Each tax season, millions of folks get a large chunk of money. For many, this refund money is the largest lump sum they'll see all year.
A lot of those folks, however, don't have bank accounts. So they either get their Internal Revenue Service refunds in check form or they have the money loaded onto a prepaid card.
Reloadable prepaid cards are available from many tax preparation software programs. Or from tax preparation firms. Or from major retailers such as grocery, drug and big box stores. Just Google the term for myriad options.
But there's one big problem with these cards. Tax crooks absolutely love them
The cards essentially provide instantaneous monetization of the tax identity theft fraud, Scott Waddell, chief technology officer at iovation, told me for a post I wrote last week at my other tax blog.
Prepaid card refunds frozen: So the IRS and its private industry partners are taking increased steps to stop all types of tax identity theft and refund fraud. Earlier this filing season, those efforts led to thousands of prepaid card holders finding their cards frozen while tax and company officials confirmed that the card owners are the rightful refund recipients.
The intentions were good. Nobody wants crooks getting their or honest taxpayers' refunds on a prepaid card or any other way.
But the delay in loading tax refunds onto the prepaid cards caused problems for many of the cash-strapped taxpayers.
The card holders aren't alone. Waddell said that some clients of iovation, a Portland, Oregon-based firm that provides device intelligence for authentication and fraud prevention, are reporting that IRS security is slowing down their tax refunds.
It's not by much. But again, when you're waiting on tax money to cover car repairs or make rent, any delay is problematic.
More Trump tax trouble: Speaking of problems, also over at Bankrate Taxes Blog last week I looked at some legal and tax questions that Donald J. Trump is facing.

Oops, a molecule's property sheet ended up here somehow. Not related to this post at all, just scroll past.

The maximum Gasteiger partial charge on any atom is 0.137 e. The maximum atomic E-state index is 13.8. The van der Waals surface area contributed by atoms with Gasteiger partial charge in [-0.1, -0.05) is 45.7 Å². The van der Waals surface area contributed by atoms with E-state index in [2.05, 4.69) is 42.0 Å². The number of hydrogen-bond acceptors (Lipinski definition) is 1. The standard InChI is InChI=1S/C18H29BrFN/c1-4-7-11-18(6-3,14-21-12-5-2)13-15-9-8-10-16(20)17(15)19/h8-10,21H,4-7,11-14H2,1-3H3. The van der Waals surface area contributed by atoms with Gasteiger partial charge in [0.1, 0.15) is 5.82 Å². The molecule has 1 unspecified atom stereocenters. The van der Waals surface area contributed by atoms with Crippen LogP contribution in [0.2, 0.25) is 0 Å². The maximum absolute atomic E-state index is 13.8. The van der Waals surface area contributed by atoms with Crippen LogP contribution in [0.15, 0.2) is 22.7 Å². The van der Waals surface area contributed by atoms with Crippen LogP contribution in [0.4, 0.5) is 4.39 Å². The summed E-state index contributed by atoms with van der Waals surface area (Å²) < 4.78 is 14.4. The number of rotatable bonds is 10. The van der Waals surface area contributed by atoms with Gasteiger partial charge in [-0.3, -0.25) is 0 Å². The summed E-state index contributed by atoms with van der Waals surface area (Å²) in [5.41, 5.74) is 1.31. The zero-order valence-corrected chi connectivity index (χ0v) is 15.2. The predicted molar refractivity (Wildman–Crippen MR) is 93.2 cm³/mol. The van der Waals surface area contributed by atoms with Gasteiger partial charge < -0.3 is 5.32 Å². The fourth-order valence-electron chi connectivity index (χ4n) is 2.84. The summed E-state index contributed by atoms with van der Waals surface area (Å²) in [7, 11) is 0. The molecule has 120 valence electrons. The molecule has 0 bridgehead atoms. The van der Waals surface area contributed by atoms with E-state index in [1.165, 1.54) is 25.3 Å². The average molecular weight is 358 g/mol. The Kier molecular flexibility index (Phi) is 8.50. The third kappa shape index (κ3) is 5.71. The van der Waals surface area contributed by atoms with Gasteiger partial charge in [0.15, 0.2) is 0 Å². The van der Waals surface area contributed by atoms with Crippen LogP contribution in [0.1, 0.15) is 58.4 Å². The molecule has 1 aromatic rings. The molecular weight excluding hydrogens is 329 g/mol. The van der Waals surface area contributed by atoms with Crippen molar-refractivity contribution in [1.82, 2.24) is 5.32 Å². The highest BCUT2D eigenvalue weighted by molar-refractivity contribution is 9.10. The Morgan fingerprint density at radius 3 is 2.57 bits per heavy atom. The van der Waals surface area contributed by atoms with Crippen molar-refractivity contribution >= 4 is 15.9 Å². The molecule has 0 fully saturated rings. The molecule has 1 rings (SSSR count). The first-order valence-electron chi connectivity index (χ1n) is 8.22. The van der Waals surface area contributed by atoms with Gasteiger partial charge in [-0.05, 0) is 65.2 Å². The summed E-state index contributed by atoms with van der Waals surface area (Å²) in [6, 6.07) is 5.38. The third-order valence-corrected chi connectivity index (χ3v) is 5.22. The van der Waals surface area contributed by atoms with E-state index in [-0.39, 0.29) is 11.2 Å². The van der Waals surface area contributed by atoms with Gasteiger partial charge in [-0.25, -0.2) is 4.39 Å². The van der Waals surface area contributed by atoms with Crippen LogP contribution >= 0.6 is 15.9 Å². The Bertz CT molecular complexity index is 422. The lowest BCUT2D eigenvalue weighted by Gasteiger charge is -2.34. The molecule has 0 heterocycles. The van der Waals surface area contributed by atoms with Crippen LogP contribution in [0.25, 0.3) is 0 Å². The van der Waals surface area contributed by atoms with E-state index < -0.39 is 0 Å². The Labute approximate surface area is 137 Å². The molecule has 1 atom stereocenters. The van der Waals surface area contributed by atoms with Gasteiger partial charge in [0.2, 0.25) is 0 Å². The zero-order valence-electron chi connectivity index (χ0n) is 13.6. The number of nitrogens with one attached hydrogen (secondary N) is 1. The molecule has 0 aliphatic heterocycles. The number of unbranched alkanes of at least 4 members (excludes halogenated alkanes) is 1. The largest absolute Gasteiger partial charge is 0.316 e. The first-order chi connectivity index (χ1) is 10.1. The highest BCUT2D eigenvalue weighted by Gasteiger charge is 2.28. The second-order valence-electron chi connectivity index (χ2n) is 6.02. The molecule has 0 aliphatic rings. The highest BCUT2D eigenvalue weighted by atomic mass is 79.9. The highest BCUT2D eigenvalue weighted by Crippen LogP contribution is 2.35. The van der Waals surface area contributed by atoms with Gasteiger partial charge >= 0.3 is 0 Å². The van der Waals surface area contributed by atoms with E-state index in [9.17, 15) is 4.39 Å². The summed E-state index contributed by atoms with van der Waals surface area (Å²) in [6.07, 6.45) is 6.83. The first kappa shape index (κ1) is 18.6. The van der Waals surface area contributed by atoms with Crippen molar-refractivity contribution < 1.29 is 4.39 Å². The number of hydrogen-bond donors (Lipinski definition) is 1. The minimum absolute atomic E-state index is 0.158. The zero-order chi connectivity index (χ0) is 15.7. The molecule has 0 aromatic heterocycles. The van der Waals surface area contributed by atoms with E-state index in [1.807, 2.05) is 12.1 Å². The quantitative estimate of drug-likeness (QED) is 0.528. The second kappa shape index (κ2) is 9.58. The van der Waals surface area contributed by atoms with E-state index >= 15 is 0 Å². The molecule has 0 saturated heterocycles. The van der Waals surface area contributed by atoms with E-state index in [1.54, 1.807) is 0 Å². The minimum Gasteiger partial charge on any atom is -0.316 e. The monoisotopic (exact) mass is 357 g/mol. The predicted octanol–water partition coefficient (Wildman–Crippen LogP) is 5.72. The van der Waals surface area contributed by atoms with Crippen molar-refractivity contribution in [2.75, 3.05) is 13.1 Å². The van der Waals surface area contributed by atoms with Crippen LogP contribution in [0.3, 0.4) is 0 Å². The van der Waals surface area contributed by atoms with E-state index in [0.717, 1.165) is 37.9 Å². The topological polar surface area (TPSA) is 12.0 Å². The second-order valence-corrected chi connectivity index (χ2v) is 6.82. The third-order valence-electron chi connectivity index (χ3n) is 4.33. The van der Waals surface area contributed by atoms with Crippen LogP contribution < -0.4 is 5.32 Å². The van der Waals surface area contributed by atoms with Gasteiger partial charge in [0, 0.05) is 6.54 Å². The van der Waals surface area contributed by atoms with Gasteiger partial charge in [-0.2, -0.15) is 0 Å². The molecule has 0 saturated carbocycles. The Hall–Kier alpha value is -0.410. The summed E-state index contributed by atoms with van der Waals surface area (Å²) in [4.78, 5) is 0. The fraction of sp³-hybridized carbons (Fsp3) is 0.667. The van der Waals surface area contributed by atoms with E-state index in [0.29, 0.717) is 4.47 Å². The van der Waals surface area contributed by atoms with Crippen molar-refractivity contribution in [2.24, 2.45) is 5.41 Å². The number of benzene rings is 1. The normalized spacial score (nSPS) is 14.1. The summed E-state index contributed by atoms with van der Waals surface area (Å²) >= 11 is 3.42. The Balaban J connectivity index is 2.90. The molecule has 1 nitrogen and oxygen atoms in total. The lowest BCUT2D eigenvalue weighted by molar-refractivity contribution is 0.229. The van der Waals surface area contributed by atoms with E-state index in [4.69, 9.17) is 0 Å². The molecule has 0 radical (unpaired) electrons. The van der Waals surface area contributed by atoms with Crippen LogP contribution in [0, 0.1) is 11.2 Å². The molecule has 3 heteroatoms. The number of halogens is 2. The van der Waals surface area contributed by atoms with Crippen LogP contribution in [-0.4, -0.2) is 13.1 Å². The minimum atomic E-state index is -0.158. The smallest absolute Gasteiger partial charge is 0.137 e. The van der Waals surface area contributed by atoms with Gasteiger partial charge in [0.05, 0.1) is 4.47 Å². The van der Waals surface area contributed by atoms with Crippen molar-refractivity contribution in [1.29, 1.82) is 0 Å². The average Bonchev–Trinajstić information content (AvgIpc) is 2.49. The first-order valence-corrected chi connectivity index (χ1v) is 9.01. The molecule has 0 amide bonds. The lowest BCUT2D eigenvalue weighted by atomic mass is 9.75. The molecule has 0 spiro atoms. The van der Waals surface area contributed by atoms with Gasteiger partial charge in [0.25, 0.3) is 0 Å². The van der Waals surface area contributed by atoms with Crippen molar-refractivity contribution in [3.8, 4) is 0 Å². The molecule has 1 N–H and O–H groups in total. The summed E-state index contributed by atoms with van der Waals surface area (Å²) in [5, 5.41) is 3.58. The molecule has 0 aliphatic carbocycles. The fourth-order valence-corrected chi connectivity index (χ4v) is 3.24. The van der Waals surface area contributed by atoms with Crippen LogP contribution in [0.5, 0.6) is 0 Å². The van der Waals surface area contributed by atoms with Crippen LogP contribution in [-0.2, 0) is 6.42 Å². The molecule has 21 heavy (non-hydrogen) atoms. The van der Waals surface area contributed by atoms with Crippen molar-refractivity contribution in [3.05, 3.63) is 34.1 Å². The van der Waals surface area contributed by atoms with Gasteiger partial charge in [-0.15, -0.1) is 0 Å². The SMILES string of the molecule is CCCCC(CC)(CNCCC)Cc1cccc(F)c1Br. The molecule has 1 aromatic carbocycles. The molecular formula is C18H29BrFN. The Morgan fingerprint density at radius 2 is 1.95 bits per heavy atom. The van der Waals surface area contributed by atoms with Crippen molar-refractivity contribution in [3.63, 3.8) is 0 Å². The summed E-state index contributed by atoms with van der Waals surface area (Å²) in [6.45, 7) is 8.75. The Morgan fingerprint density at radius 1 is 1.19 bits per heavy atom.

Citizens for Responsibility and Ethics in Washington (CREW) has asked the IRS to investigate an allegedly illegal donation made by the Trump Foundation.
CREW's complaint filed March 21 said that Trump's nonprofit gave $25,000 to And Justice For All, a Florida political organization, and did not report it on the information return it filed with the IRS.
A spokesperson for the front-runner for the Republican presidential nomination admitted that the money was donated in error, but CREW still wants the IRS to look into the matter.
Admitting that you made a mistake doesn't negate the fact that an illegal donation was made, nor does it negate the fact that incorrect information was filed on their [Form 990-PF]," CREW spokesperson Jordan Libowitz told Tax Analysts. "It's really best for the IRS to investigate this matter to get to the bottom of what happened and to decide what comes next."
We're still waiting on the IRS decision and whether the mistake will have any effect on Trump's candidacy. I suspect in both cases, nothing will happen.
I usually post my additional tax thoughts over at Bankrate on Tuesdays and Thursdays and then highlight those items here at the ol' blog the following weekend. Cutting it close this holiday weekend, but I made it!
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